“Compared to countries like England, Spain and Italy, where even qualifying for Europe through the league is the challenge, we know we have a fairly easy route – there’s probably a 75 per cent of us finishing in the Champions League spot.
“That’s why we want to finish the league earlier. This time some of the players only had a two week break between the two seasons, so before the Christmas break they just wanted to go home. People will have a go and say they’re professionals, but they were physically and mentally tired, and we were just trying to get them through the games without any injuries.
“Things like having to go to Bucharest [to face Steaua in the Champions League qualifiers] then play a league game two days later, and the same with Tottenham [in the Europa League play-off] don’t help, so anything we can do is a big help.”
If Dinamo fall in the qualifying rounds next time, does De Vivo see himself staying in Tbilisi for another attempt?
“At the moment I honestly don’t know, I haven’t given it any thought. I’m here until May 2015, and I’d love to be talking about the Champions League at that time. I’d need to sit down and give it some thought and then sit down with the club to talk over options, but I don’t know what the future holds at the moment.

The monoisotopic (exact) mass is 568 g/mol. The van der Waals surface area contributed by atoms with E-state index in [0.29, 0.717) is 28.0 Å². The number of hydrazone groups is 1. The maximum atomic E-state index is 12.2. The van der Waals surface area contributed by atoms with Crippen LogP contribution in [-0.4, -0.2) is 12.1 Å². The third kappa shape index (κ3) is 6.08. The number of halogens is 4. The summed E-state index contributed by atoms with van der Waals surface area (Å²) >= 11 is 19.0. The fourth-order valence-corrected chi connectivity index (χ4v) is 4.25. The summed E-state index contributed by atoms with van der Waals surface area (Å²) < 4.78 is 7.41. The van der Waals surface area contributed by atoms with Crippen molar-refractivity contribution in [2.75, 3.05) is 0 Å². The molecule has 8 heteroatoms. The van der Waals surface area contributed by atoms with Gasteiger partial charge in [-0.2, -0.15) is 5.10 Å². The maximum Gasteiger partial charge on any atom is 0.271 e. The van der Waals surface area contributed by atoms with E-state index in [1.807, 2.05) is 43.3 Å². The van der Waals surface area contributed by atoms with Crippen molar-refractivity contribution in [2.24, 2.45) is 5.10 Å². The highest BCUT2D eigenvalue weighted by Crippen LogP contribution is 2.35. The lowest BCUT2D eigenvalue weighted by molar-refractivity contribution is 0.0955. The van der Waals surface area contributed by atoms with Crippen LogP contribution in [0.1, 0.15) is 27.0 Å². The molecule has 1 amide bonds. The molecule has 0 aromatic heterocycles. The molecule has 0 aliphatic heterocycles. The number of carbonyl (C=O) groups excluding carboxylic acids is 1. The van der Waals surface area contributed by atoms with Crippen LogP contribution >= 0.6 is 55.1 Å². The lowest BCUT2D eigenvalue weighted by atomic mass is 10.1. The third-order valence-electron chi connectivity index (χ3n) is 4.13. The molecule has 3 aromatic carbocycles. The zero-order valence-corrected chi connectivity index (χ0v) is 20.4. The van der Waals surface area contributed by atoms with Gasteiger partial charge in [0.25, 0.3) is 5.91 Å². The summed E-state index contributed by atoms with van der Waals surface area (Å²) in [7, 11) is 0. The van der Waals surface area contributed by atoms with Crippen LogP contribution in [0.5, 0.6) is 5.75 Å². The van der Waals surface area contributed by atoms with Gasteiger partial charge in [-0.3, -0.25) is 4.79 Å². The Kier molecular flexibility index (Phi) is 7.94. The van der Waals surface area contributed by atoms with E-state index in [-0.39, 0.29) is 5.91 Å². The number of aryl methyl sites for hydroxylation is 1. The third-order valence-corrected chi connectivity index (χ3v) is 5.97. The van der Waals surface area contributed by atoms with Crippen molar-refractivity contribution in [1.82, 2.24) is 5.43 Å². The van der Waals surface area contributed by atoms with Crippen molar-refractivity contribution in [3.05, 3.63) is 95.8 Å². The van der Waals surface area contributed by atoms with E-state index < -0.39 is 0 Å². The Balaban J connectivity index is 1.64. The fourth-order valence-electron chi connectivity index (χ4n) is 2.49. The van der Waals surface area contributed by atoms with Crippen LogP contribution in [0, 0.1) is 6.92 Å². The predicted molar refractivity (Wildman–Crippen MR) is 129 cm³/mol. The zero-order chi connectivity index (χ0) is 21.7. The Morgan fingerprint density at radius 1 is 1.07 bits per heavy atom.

“Dinamo does have some work to do – I’m the only qualified sports scientist at the club, for example, whereas in England you might have a head and three assistants – but we have to remember that the academy has only be open for 12 months and everyone is learning. Every day it’s open, it’s getting better, so it’s an exciting time.”
So, a someone who has made the brave decision to leave his home comforts and take up the challenge in a relatively unknown footballing landscape, what would Riccardo’s advice be to young coaches considering the same thing?
“My advice would be to go for it, you never know. Two years ago I was at Grays working part-time as a teacher, and now I’m talking about qualifying for the Champions League and Europa League.
“It’s all about experience in England, if you don’t have experience nobody will give it to you. I’ve won a league, won a cup, been with a team in Europe – and nobody can take that away from you.
“Another advantage of being with Dinamo is that when other national teams play here, they use our facilities because they’re the best. We’ve had Spain and France here, we had Cristiano Ronaldo visit the academy – and these people are just walking around and you can meet them and learn from them. There aren’t many places you can do that, but you never know.
“It is difficult with language – I can just about get by in Georgian but I wouldn’t say say I’m conversational – but English is a world language and people appreciate you trying to learn. i can communicate with the players now, and it’s only off the training ground that things get a bit trickier.
“So my advice would always be to go to these countries and see what you can do – you never know.”
One thing De Vivo does seem confident of is Dinamo’s continuing dominance of Georgia, and more general progress as a club. How long before we see the famous club back in Europe’s elite competition remains to be seen, but the chances seem to be growing by the day.